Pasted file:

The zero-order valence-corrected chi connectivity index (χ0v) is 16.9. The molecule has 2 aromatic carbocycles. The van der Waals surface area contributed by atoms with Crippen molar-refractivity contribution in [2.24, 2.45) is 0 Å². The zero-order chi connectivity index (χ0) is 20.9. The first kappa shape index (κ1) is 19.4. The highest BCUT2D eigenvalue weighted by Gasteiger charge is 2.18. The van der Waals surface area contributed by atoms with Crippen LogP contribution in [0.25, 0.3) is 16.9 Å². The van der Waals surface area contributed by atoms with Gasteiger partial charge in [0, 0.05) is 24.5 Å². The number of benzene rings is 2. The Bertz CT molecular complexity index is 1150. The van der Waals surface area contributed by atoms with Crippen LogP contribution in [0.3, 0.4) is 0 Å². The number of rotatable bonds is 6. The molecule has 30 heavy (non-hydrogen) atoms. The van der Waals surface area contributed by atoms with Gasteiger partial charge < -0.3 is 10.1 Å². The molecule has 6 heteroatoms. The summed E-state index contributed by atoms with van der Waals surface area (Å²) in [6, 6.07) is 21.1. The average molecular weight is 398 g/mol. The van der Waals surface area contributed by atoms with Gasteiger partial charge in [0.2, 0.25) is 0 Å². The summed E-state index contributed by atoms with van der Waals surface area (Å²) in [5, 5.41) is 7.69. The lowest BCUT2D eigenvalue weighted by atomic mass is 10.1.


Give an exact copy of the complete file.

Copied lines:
The zero-order valence-corrected chi connectivity index (χ0v) is 16.9. The molecule has 2 aromatic carbocycles. The van der Waals surface area contributed by atoms with Crippen molar-refractivity contribution in [2.24, 2.45) is 0 Å². The zero-order chi connectivity index (χ0) is 20.9. The first kappa shape index (κ1) is 19.4. The highest BCUT2D eigenvalue weighted by Gasteiger charge is 2.18. The van der Waals surface area contributed by atoms with Crippen LogP contribution in [0.25, 0.3) is 16.9 Å². The van der Waals surface area contributed by atoms with Gasteiger partial charge in [0, 0.05) is 24.5 Å². The number of benzene rings is 2. The Bertz CT molecular complexity index is 1150. The van der Waals surface area contributed by atoms with Crippen LogP contribution in [0.3, 0.4) is 0 Å². The number of rotatable bonds is 6. The molecule has 30 heavy (non-hydrogen) atoms. The van der Waals surface area contributed by atoms with Gasteiger partial charge < -0.3 is 10.1 Å². The molecule has 6 heteroatoms. The summed E-state index contributed by atoms with van der Waals surface area (Å²) in [6, 6.07) is 21.1. The average molecular weight is 398 g/mol. The van der Waals surface area contributed by atoms with Gasteiger partial charge in [0.2, 0.25) is 0 Å². The summed E-state index contributed by atoms with van der Waals surface area (Å²) in [5, 5.41) is 7.69. The lowest BCUT2D eigenvalue weighted by atomic mass is 10.1.